There is a concept in Japanese called "Jadou". Dou is more popularly known in English in Chinese as "the Tao", as in the Way. It is the Do(u) in Aikido. Adding "Ja" to this suggests going off the path. Originally it was a Buddhist concept but now more broadly means veering from the conventional way of doing things. I seem to be good at doing/creating "jadou" things. I originally went to Japan spontaneously in my 20s to teach English for a bit. So although I am basically fluent in language and many aspects of culture, I still look through an American lens. This explains my sometimes "unconventional" behavior.
My wife usually makes sweet black soybeans for New Year's. The New Year holiday in Japan is our Christmas and Thanksgiving rolled into one. It is a big homecoming and there are a lot of traditional foods either made, or more recently bought. She simmers the beans for many hours with a good quality sugar and a bit of salt.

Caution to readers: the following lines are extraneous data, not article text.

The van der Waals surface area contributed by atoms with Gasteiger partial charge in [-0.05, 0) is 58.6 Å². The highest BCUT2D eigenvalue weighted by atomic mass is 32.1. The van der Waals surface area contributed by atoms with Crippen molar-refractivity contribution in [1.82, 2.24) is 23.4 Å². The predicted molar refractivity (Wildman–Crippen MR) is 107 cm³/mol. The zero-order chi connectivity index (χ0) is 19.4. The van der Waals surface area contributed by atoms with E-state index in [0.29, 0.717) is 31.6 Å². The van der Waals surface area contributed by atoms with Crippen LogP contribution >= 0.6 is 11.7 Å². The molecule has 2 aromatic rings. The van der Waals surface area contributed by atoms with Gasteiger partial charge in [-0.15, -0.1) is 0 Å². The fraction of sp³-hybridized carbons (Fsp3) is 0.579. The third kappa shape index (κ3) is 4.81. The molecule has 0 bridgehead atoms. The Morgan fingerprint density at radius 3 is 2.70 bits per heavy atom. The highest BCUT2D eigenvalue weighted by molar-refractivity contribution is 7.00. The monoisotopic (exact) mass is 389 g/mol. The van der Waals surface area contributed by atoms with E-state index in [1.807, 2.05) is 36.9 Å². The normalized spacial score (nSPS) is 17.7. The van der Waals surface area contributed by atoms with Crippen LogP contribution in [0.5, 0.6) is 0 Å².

Black beans in the winter are one aspect of Asian Medicine nutrition. Black foods in general are said to "tonify the Kidneys". Winter is a time that stresses the Kidneys (adrenal/hormonal in conventional medicine terms). If you Wikipedia this you'll see that this 2000 year-old idea is likely because of anthocyanin a flavonoid that comes in the colors purple, blue, red, or in this case black. See the wikipedia entry. And as it turns out "The highest recorded amount (of anthocyanin) appears to be specificially in the seed coat of black soybeans ... containing around 2g per 100g,..."
But back to the Jadou... Since we have a huge pot of these beans leftover after New Year's, we often eat them for breakfast. I put them on yogurt which I'm pretty sure isn't conventional. I will assure you though, they are delicious. And the whole dish goes very well with coffee.
This is seriously delicious nutrition even if it is a little unconventional!